5. You’ve expereinced both sides of the coin: Major Label and Independent Artist.  Your band IKE opening for Bon Jovi at the height of their career, but you’ve also played solo shows in intimate coffeehouse. In the age of the independent artist, do you look back on bigger opportunities and lament that technology has significantly leveled out the playing field. Or is it just a matter of adjusting to how things are these days? Do you sense that the independent route has given you more connectedness to your fans?

383B1144aI honestly look at everything the same. A big opportunity is something you work toward and I try to make the most of them. Those Meddling Kids played in front of 5,000 people this past July at Festival Pier at the Radio 104.5 Block Party and it was a huge thrill to do so but I can honestly say that it’s the smaller shows that make me feel more connected with people. I love house concerts and small venues. A lot of times if a listener discovers you in those settings they become very loyal fans. Playing a big concert will never get old but for true connection, I like and need to strike a balance with more intimate shows.

My advice, if it’s asked for, is work your home market to the point where people in a true position to help you get out of town in a good situation take notice.

6. Keeping with question #5, you used to do extensive touring nationally. These days you have the local Philadelphia market in the palm of your hands, can sell out a 500-seat room at World Cafe Live, and have the support of all major media in the general tri-state area. You rock…literally! What advice can you give to artists that struggle between staying local and being on the road. Is there a balance? Is one more important than the other?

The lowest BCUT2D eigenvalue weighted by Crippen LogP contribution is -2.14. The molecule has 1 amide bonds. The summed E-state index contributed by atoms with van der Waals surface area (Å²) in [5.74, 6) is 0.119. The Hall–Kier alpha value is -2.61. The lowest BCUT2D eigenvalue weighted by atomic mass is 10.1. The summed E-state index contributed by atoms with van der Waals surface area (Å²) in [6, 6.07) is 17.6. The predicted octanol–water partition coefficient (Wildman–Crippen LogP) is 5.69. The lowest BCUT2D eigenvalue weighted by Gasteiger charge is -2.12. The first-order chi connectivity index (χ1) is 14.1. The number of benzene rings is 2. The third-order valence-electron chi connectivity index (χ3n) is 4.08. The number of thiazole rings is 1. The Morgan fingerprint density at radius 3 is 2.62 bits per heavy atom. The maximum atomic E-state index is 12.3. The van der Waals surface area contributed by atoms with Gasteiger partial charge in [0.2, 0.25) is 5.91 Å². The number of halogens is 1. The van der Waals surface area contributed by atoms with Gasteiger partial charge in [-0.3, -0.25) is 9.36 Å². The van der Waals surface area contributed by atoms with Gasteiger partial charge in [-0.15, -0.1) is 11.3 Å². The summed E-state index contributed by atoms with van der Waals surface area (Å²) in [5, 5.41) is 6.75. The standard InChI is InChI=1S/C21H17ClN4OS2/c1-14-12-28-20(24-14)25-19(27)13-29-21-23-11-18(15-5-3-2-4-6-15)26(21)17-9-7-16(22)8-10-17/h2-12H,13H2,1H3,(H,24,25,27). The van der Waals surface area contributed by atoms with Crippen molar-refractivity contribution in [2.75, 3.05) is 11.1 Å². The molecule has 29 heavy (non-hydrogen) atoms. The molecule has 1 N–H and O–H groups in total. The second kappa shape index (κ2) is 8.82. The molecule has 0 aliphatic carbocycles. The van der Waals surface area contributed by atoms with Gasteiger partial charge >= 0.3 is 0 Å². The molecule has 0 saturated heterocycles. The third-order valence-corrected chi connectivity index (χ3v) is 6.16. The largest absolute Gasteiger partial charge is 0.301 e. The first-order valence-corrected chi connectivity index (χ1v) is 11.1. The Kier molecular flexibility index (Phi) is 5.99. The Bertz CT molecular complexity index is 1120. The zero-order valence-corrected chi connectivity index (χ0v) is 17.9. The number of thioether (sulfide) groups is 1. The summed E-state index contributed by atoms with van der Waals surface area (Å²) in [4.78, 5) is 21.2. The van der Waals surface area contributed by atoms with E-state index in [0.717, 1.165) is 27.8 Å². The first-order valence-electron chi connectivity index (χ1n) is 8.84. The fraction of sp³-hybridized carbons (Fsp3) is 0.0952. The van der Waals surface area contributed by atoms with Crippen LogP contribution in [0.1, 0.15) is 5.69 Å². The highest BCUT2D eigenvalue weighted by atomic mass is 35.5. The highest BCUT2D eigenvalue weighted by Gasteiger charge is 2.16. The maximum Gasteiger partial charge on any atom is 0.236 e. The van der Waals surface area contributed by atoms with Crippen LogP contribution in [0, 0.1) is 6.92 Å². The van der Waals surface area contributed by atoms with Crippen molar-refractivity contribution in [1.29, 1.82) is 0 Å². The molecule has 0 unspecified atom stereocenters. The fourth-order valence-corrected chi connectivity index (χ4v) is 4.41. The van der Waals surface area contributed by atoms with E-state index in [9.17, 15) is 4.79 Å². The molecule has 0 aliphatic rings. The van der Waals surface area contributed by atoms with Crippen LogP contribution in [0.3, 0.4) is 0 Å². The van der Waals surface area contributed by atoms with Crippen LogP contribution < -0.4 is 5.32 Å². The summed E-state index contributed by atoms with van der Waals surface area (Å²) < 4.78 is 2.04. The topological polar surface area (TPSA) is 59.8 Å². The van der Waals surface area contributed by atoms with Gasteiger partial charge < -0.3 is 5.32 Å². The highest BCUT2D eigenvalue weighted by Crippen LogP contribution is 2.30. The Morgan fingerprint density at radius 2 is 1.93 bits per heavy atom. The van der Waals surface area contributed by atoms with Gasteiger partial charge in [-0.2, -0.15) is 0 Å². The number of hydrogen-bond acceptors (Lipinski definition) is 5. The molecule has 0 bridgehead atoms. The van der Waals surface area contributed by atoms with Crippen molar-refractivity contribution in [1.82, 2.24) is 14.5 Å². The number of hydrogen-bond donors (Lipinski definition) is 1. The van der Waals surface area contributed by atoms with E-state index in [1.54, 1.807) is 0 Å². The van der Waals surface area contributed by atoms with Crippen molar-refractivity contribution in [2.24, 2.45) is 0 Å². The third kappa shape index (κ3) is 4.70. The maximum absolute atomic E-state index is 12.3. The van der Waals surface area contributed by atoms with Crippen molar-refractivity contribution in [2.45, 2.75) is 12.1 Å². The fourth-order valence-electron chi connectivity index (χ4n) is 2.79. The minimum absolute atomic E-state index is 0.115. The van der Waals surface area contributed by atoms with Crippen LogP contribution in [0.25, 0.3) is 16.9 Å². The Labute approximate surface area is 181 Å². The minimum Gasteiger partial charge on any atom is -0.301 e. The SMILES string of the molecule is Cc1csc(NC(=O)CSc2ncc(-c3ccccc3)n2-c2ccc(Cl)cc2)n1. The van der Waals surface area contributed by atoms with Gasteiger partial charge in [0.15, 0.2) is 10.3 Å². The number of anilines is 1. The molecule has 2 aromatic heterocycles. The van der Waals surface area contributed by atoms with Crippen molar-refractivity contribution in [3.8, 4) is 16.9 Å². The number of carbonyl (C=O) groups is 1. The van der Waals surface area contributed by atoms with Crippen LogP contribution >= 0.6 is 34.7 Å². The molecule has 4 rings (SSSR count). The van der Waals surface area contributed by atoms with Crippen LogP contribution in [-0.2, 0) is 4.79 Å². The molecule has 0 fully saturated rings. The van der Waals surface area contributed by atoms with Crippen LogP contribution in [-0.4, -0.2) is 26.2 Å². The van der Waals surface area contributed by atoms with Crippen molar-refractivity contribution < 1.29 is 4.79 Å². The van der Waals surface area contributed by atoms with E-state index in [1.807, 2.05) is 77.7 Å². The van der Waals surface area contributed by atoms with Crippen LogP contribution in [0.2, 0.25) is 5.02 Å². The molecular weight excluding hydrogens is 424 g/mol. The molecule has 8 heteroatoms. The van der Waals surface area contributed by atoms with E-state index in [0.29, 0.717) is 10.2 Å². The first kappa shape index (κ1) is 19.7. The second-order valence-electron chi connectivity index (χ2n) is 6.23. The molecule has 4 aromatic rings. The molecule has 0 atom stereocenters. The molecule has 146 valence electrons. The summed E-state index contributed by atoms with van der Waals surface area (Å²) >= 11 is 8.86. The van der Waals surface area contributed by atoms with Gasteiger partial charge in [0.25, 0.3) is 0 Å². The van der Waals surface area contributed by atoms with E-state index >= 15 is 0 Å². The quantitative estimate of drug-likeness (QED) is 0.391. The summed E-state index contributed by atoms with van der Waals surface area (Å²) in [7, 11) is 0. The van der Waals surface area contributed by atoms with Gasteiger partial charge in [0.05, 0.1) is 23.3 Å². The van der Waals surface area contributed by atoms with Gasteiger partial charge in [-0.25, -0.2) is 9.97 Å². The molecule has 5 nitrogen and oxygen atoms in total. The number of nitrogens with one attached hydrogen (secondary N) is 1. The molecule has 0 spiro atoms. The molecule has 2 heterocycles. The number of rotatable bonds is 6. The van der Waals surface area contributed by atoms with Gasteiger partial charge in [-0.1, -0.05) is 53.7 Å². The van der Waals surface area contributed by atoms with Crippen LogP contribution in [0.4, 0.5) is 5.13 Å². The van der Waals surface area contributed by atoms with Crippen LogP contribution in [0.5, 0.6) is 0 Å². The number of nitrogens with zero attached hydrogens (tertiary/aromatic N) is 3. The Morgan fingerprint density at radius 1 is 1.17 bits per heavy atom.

I used to be very attached to the idea that if you weren’t a touring musician, meaning away from home a lot, you were somehow less valid than musicians who cultivate their own home turf. I don’t feel that way anymore. I love touring and travel, but it’s a huge financial drain, and it’s one I personally can no longer justify. I’ll definitely make small trips here and there but the days of going out there for a month or two at a time are over. The thing is, if you’re “playing the game” in the music biz, everyone wants your “story,” so there’s this constant pressure to always have something in the offing. That was a big reason I stayed on the road a lot, especially just after my major label deal ended, because I was still holding onto the hope that I’d get another big deal, even though I had to do everything independently. Being able to say “oh yeah, we did 20 dates out in the midwest” not only validates you in your own mind but it looks like you’re moving and shaking to people in the industry. No one talks about the thousands of dollars you spend making that tour happen. My advice, if it’s asked for, is work your home market to the point where people in a true position to help you get out of town in a good situation take notice.

7. Last but not least, if you could go back 20 years to the younger you and tell yourself one thing with respect to the future, what would it be.

Embrace change.

8. Oh yea…one more question. Did you know that next week, Oct 21, is Back to the Future Day. Thank you, Michael J. Fox!!

I did not know that.. I was always more of a “Family Ties” man myself :)